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Kidney Cancer Drug Linked to Higher Rate of Heart Problems
Date:2/13/2008

But Sutent's benefits may still outweigh its risks for many patients, experts say

WEDNESDAY, Feb. 13 (HealthDay News) -- A greater percentage of patients than previously thought may develop heart failure when taking the breakthrough cancer drug Sutent, researchers report.

The drug was approved for advanced kidney cancer and a rare form of gastrointestinal cancer.

"Our data support a role for routine cardiac monitoring for patients receiving sunitinib [Sutent] and careful study of adverse cardiac events in future studies," said study author Dr. Melinda Telli, a postdoctoral fellow in medical oncology at Stanford University School of Medicine. "This is especially important, because sunitinib is being investigated in over 30 different tumor types for advanced as well as early forms of cancer. Determining what factors put patients at increased risk will allow us to administer this medication more safely for patients whose benefits clearly outweigh the risks."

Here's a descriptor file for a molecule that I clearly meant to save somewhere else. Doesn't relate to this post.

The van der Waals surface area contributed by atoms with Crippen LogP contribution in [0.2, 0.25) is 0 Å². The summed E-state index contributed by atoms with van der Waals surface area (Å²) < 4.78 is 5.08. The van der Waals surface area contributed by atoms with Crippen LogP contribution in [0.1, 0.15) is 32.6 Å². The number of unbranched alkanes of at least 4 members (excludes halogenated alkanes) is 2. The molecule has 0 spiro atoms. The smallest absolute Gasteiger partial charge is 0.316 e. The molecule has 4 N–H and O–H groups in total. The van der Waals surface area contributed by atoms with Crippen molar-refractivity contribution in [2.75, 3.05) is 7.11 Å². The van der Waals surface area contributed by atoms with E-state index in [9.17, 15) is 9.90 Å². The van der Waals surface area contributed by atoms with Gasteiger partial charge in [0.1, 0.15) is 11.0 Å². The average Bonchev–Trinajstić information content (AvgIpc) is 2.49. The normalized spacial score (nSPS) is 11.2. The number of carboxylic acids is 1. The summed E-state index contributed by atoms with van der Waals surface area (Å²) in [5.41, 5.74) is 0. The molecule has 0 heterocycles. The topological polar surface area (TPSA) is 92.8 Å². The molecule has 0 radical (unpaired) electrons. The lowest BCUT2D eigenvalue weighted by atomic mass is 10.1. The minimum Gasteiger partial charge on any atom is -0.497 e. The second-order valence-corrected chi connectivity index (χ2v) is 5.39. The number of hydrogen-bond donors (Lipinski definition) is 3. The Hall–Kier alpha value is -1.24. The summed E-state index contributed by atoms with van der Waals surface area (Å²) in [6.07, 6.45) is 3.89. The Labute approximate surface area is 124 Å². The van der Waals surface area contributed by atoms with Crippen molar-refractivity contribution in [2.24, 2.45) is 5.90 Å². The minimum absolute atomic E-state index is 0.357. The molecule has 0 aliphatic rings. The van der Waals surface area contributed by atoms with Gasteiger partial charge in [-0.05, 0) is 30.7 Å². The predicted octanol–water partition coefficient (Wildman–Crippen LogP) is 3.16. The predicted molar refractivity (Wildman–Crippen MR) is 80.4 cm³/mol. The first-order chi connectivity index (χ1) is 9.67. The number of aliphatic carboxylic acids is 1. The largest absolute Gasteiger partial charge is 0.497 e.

Telli was to present the findings at the 2008 Genitourinary Cancers Symposium in San Francisco. She spoke to reporters at a Tuesday teleconference.

Other experts agreed that monitoring of patients on Sutent is advisable, but they also cautioned that there is still little reason for alarm.

"This is a small study and one that makes us want to look further into it . . . but this is not a crystal clear characterization of injury," said Dr. Patrick Lowry, an assistant professor of surgery at Texas A&M Health Science Center College of Medicine and section head of laparoscopy and endourology at Scott & White Memorial Hospital in Temple.

"At the same time, this certainly is more patients with heart failure than they saw with the initial studies," Lowry said. "Perhaps, as they suggested, we need to follow patients a little bit closer from a cardiac standpoint."